This content was originally published on The Resilience Shift website. The Resilience Shift, a 5-year programme supported by Lloyd’s Register Foundation and hosted by Arup, transitioned at the end of 2021 to become Resilience Rising. You can read more about The Resilience Shift’s journey and the transition to Resilience Rising here.

As part of London Climate Action Week, the Resilience Shift hosted a film screening of interviews with a number of Cape Town’s leaders from government, private sector, academia and civil society reflecting on how their city narrowly avoided running out of water. This provided the basis for a panel discussion on the lessons that London and other cities can draw from Cape Town’s water crisis.

With over 130 events, the first-ever London Climate Action Week brought together climate experts to discuss local, national, and international action in response to the climate emergency declared by the Mayor of London.

The Resilience Shift was proud to participate in the week’s events, with the “˜Cape Town: Day Zero – Sharing perspectives of a city’s water crisis’ event, focusing on key learnings from Cape Town’s water crisis of 2017-18. These can inform actions to enhance water resilience in cities around the world.

In the lead up to April 12, 2018 – “˜Day Zero’ when the city was projected to run out of water – all of Cape Town’s residents learned many hard lessons about managing and conserving their water, changing usage behaviour, communication and working in partnership to respond to a crisis.

Those involved in the city-wide response to “˜Day Zero’ were asked to share their stories as part of an innovative film project, the Cape Town Drought Response Learning Initiative (CTDRLI), led by Peter Willis of Conversations that Count, and the Cambridge Institute for Sustainability Leadership, and Victor van Aswegen, Director, CineSouth Studios.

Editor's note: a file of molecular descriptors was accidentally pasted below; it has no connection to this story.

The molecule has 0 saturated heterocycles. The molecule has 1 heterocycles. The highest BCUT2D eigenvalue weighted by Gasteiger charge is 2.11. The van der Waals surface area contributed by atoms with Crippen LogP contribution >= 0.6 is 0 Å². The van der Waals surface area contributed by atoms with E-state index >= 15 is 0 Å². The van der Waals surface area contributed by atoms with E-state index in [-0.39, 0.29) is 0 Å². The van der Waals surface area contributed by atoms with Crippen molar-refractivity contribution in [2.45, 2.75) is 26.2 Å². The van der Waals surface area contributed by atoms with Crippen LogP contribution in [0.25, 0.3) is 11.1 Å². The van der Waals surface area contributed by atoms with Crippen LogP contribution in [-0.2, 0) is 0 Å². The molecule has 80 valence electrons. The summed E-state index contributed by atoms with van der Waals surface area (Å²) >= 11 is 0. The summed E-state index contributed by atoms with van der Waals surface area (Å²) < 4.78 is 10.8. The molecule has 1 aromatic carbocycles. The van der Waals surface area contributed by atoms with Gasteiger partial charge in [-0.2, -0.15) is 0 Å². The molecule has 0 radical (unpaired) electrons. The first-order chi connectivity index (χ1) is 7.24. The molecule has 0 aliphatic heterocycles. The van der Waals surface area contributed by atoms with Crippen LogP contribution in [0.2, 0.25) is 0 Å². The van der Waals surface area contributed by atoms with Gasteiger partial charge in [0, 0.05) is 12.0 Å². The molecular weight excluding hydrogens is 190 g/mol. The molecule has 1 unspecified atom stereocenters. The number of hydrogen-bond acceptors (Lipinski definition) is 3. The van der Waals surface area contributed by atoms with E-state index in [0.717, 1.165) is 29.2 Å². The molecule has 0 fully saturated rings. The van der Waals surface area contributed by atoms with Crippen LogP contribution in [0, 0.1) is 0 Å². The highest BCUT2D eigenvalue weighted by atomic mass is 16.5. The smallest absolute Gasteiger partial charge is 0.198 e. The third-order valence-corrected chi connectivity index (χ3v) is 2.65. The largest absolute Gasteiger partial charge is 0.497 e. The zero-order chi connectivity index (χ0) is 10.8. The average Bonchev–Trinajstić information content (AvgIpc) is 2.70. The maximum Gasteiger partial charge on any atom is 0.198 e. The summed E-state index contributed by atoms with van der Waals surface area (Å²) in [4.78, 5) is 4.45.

The Resilience Shift brought Peter Willis together with three panellists to reflect on the preparedness of London and cities in southeast England to cope with a water crisis. In her role as the City Resilience Officer for London, Dr. Fiona Twycross provided the perspective of local government while Trevor Bishop, Director, Water Resources South East (WRSE), provided the water utilities’ point of view. From his work leading the City Water Resilience Approach, Martin Shouler reflected on the global value of these filmed interviews.

Jo da Silva, Acting Director Resilience Shift, introduced the evening, whose aim was to share the powerful lessons from Cape Town, and to trigger reflection and conversation about the content of the film and its relevance for others.

Audience discussion was encouraged by the Chair, Peter, in between each sequence of selected interview film clips. With many in the room representing city government, water utility companies and urban resilience practitioners, the clips promoted lively exchanges with many saying how much they identified with those in the films and the challenges they faced.